The CEO of Tehran's largest cemetery says the images of unveiled women cannot be shown on headstones in the latest announcement of the regime's crackdown on hijab laws.
Speaking to Didban Iran on Monday, Mohammad Javad Tajik stated that “displaying images of women without hijab on tombstones poses a challenge, and inscriptions and images contradicting societal norms should not be engraved on graves.”
The declaration underscores ongoing efforts by Iranian authorities to enforce compulsory hijab, even in cemeteries. In 2022, Iran initiated measures to enforce hijab on tombstones at Behesht-e Zahra, the country's largest cemetery situated in southern Tehran.
Saeed Ghazanfari, director of Behesht-e Zahra, confirmed in June 2022 that approximately 100 gravestones featuring photos of deceased women without veils had been removed. Ghazanfari indicated that this process would continue in line with the guidance of religious scholars until all such gravestones are removed. A team has been established to prevent the installation of stones bearing unconventional images.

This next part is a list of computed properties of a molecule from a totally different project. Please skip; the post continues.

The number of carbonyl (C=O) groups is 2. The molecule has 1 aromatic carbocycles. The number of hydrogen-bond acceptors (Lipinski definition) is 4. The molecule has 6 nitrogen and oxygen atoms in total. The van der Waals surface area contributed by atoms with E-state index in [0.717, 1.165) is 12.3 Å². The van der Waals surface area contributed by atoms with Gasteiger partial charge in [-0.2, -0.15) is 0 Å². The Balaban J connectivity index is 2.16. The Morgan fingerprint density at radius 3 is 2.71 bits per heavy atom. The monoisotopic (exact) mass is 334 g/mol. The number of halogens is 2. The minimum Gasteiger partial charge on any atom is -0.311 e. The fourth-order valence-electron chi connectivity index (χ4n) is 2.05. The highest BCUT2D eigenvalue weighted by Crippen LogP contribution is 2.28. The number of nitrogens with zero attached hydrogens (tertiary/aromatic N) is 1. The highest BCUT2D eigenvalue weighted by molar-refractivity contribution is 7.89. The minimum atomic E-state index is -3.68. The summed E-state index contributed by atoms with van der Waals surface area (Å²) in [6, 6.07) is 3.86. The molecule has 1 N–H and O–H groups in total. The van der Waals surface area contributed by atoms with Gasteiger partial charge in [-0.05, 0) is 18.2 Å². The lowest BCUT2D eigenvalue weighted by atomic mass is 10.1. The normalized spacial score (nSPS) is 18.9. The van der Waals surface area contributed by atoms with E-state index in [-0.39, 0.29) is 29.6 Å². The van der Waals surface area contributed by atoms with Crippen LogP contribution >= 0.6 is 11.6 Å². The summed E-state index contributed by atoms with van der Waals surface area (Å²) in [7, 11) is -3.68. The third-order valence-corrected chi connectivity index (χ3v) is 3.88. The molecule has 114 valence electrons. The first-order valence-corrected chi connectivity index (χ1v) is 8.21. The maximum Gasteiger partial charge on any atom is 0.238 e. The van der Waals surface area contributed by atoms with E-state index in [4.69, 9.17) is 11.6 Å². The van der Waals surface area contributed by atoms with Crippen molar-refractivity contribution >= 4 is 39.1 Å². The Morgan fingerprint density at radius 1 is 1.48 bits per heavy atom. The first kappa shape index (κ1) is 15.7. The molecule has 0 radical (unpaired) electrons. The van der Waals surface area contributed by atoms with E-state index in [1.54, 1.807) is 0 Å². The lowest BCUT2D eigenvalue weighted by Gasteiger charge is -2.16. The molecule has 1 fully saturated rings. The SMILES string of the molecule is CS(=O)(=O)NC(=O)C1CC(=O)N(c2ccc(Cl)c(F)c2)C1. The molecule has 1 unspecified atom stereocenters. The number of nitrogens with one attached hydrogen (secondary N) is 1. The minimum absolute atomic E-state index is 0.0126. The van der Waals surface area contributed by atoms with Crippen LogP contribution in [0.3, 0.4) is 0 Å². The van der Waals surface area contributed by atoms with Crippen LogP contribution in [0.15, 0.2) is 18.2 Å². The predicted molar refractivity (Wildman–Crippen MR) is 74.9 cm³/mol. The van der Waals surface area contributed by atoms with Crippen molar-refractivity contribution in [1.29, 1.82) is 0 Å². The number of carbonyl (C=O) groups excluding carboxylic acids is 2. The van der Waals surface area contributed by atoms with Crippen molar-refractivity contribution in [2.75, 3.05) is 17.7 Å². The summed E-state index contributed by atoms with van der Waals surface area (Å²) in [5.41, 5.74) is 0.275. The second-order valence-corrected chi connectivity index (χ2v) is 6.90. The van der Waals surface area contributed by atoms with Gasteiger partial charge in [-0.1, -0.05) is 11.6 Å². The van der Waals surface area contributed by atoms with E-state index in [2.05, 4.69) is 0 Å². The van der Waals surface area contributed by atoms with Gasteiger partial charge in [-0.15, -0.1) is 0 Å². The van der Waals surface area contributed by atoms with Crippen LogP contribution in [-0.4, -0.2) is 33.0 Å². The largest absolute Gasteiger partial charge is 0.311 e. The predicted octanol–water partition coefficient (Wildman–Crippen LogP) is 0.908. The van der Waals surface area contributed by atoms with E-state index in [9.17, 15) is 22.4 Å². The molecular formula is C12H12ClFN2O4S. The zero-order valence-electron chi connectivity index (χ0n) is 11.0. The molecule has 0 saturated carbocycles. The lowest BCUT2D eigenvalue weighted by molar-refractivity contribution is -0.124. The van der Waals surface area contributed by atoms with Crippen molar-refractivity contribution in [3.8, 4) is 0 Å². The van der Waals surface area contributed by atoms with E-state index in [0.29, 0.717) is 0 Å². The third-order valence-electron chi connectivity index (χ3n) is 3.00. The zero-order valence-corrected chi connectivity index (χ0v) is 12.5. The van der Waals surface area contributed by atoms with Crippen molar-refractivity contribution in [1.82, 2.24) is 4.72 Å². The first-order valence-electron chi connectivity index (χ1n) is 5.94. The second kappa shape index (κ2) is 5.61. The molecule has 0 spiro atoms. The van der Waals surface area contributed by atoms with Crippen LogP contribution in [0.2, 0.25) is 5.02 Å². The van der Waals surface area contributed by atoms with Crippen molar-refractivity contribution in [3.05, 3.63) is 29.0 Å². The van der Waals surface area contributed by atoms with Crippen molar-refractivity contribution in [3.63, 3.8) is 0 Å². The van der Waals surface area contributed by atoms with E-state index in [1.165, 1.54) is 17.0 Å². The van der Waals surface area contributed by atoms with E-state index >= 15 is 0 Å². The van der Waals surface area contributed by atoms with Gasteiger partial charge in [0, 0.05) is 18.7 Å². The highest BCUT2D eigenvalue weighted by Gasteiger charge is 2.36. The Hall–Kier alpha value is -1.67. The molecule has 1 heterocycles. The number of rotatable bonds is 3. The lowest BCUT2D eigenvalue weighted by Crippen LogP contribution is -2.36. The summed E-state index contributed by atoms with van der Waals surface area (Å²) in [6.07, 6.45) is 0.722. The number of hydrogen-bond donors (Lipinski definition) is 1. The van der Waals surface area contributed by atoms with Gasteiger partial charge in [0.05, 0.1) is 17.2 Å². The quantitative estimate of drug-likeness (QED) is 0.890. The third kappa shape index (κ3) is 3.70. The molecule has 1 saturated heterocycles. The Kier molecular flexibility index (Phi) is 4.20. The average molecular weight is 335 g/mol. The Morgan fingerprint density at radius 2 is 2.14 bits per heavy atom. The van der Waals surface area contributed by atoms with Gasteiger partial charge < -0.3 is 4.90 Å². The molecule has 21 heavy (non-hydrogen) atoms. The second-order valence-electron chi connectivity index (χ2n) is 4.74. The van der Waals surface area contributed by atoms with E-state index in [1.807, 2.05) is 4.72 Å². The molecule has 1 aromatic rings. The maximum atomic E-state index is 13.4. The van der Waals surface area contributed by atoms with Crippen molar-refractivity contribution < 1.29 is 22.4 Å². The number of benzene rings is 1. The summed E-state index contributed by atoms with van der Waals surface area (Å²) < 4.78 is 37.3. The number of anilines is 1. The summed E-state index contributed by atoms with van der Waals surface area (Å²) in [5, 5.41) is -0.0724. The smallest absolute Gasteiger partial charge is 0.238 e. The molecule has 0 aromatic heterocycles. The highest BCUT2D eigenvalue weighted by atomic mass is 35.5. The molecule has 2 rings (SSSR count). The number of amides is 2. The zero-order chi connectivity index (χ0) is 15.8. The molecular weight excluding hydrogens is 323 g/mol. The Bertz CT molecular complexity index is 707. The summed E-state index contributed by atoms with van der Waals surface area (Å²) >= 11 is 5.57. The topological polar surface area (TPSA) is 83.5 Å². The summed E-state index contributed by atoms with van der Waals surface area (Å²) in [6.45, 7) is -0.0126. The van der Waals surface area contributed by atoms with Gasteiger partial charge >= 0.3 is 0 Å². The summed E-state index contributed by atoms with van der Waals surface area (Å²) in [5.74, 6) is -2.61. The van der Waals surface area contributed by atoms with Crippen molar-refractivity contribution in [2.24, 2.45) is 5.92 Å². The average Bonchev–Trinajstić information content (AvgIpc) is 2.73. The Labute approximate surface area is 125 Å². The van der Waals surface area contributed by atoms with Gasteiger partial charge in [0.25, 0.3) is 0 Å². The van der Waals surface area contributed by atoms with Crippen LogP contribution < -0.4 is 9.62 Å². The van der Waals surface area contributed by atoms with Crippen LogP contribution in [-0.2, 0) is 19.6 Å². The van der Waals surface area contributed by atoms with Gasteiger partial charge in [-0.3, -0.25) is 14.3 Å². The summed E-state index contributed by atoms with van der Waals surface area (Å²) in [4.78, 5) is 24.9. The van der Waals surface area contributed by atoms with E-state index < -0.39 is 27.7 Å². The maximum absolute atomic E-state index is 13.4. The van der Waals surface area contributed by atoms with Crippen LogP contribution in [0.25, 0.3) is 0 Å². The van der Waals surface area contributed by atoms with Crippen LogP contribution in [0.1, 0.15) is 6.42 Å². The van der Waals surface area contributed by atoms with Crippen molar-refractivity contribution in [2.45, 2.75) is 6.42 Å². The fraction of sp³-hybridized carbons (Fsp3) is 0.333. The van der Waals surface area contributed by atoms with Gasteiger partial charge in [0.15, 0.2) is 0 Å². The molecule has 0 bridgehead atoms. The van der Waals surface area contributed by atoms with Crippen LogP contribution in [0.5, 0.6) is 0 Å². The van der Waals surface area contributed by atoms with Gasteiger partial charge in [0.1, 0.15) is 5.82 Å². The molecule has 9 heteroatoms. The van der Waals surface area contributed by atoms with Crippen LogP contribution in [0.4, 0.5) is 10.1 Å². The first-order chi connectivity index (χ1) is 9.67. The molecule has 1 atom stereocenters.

Recent months have witnessed an escalation in government crackdowns on hijab law from heavier surveillance to bans on the likes of education and public spaces, with increasing detentions by morality police. Additionally, the Iranian regime has shuttered thousands of businesses for non-compliance with mandatory hijab, leading to significant job losses.
Prominent establishments, including restaurants and cafes owned by celebrity figures and popular athletes, have faced closure or warnings due to staff and customers violating hijab rules.